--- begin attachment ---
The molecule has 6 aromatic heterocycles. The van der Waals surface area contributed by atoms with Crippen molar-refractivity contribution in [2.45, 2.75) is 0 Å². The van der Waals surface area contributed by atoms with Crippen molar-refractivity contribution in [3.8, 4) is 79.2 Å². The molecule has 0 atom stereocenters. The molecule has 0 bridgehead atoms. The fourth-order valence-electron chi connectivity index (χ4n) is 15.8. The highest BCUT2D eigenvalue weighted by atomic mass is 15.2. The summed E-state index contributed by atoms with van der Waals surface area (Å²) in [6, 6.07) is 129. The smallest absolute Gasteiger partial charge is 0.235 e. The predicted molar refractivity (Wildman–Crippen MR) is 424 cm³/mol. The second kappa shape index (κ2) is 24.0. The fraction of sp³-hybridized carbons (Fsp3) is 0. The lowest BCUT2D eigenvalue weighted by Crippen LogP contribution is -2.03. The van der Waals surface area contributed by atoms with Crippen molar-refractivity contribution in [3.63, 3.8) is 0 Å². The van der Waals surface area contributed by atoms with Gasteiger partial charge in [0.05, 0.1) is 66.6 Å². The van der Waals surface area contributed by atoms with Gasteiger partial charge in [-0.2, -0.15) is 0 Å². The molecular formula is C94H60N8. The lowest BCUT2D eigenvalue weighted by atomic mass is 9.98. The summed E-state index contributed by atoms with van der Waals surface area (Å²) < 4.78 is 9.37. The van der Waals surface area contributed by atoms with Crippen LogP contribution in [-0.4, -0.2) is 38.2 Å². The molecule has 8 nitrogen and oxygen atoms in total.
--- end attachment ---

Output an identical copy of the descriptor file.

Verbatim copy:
The molecule has 6 aromatic heterocycles. The van der Waals surface area contributed by atoms with Crippen molar-refractivity contribution in [2.45, 2.75) is 0 Å². The van der Waals surface area contributed by atoms with Crippen molar-refractivity contribution in [3.8, 4) is 79.2 Å². The molecule has 0 atom stereocenters. The molecule has 0 bridgehead atoms. The fourth-order valence-electron chi connectivity index (χ4n) is 15.8. The highest BCUT2D eigenvalue weighted by atomic mass is 15.2. The summed E-state index contributed by atoms with van der Waals surface area (Å²) in [6, 6.07) is 129. The smallest absolute Gasteiger partial charge is 0.235 e. The predicted molar refractivity (Wildman–Crippen MR) is 424 cm³/mol. The second kappa shape index (κ2) is 24.0. The fraction of sp³-hybridized carbons (Fsp3) is 0. The lowest BCUT2D eigenvalue weighted by Crippen LogP contribution is -2.03. The van der Waals surface area contributed by atoms with Crippen molar-refractivity contribution in [3.63, 3.8) is 0 Å². The van der Waals surface area contributed by atoms with Gasteiger partial charge in [0.05, 0.1) is 66.6 Å². The van der Waals surface area contributed by atoms with Gasteiger partial charge in [-0.2, -0.15) is 0 Å². The molecular formula is C94H60N8. The lowest BCUT2D eigenvalue weighted by atomic mass is 9.98. The summed E-state index contributed by atoms with van der Waals surface area (Å²) < 4.78 is 9.37. The van der Waals surface area contributed by atoms with Crippen LogP contribution in [-0.4, -0.2) is 38.2 Å². The molecule has 8 nitrogen and oxygen atoms in total.